' Loop until the user clicks "Cancel"
' Prompt user for input
userInput = InputBox("Enter cell reference or cell range (e.g., A1 or A1:B10):", "Cell Selection")
' Exit loop if user clicks "Cancel"
If userInput = "" Then Exit Do
' Validate and set the cell range
On Error Resume Next
Set cellRange = Range(userInput)
On Error GoTo 0
' Check if a valid cell range is selected
If Not cellRange Is Nothing Then
' Accumulate selected ranges
If selectedRanges Is Nothing Then
Set selectedRanges = cellRange
Set selectedRanges = Union(selectedRanges, cellRange)
' Inform the user about the invalid input
MsgBox "Invalid cell reference or range. Please try again.", vbExclamation
' Highlight the accumulated selected ranges
If Not selectedRanges Is Nothing Then
' Inform the user about the selected ranges
MsgBox "Selected Ranges: " & selectedRanges.Address, vbInformation
Here are the steps you can follow to create a macro using the above script:
- Open your Excel workbook and press the Alt + F11 to bring up the Excel VBA Editor.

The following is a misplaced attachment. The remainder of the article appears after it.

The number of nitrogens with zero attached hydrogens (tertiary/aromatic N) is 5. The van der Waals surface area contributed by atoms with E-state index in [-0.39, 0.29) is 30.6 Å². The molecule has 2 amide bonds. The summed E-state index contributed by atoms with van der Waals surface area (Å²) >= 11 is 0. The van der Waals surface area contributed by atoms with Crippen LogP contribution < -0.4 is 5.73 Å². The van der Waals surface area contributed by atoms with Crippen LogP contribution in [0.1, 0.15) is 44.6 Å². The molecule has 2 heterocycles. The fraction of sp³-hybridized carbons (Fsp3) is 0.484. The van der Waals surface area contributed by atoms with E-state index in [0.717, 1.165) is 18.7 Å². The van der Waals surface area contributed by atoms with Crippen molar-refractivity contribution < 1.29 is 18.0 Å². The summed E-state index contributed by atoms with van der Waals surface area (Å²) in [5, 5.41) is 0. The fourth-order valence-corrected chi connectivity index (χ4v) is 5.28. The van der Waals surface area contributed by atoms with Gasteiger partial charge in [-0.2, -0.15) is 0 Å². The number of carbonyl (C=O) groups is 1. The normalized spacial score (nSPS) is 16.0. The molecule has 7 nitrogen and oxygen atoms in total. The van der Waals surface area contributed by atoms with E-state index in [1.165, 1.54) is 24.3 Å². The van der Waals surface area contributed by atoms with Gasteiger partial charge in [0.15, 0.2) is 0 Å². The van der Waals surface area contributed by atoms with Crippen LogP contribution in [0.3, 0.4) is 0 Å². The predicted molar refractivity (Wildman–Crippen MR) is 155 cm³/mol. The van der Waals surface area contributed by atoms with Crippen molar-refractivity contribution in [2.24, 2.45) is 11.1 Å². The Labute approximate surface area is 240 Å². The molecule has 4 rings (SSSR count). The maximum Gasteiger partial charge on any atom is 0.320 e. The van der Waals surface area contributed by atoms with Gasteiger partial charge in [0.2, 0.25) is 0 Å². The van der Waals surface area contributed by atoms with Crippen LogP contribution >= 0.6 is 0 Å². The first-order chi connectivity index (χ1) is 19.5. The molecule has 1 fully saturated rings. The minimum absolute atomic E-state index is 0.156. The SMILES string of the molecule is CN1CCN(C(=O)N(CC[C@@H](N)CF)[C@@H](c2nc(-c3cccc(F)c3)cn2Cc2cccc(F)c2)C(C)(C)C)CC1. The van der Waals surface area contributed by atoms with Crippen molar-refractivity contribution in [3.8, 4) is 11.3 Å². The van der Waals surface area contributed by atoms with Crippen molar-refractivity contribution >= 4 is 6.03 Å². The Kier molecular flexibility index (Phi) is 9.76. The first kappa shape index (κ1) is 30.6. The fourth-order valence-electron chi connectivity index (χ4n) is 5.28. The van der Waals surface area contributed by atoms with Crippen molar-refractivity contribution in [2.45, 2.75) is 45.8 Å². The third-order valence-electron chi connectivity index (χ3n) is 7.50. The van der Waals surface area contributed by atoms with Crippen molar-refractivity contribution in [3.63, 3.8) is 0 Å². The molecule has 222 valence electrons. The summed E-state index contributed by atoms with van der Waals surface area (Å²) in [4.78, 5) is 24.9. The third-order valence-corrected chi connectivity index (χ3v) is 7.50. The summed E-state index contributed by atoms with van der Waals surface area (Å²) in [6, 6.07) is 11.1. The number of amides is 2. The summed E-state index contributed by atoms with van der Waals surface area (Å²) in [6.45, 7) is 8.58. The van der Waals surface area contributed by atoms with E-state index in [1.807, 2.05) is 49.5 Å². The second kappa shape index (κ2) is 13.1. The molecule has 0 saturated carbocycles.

- Click Insert on the toolbar and choose the Module option.
- In the new module, enter the above script.
- Hit the Save button to save the script.
- You should see the Microsoft Excel dialog.
- Click Go back to find the Save As dialog box.
- Select Excel Macro-Enabled Workbook (XLSM) from the Save as type drop-down menu.
- Click Save to save the changes you made.
- Close the Excel VBA Editor.
To run the Excel VBA Macro, follow these steps:
- Press Alt + F8 to launch the Macro dialog.
- Select the SelectAndHighlightCells macro.
- Click Run to execute the script.
While working on Excel, you need to select different cells. While selecting the adjacent cells are super-easy, selecting non-adjacent cells could be tricky at time, especially if you’re a newbie in using Excel spreadsheet.
As I’ve listed some effortless and quick methods of multiple cell selection, you can stop worrying about how to select multiple cells in Excel. Pick the approach you liked most or that suits your situation and start implementing the steps.
When done, you may share your experience of working with these methods with your fellow readers in the comment section. You can also tell us if there are other methods that I may have missed.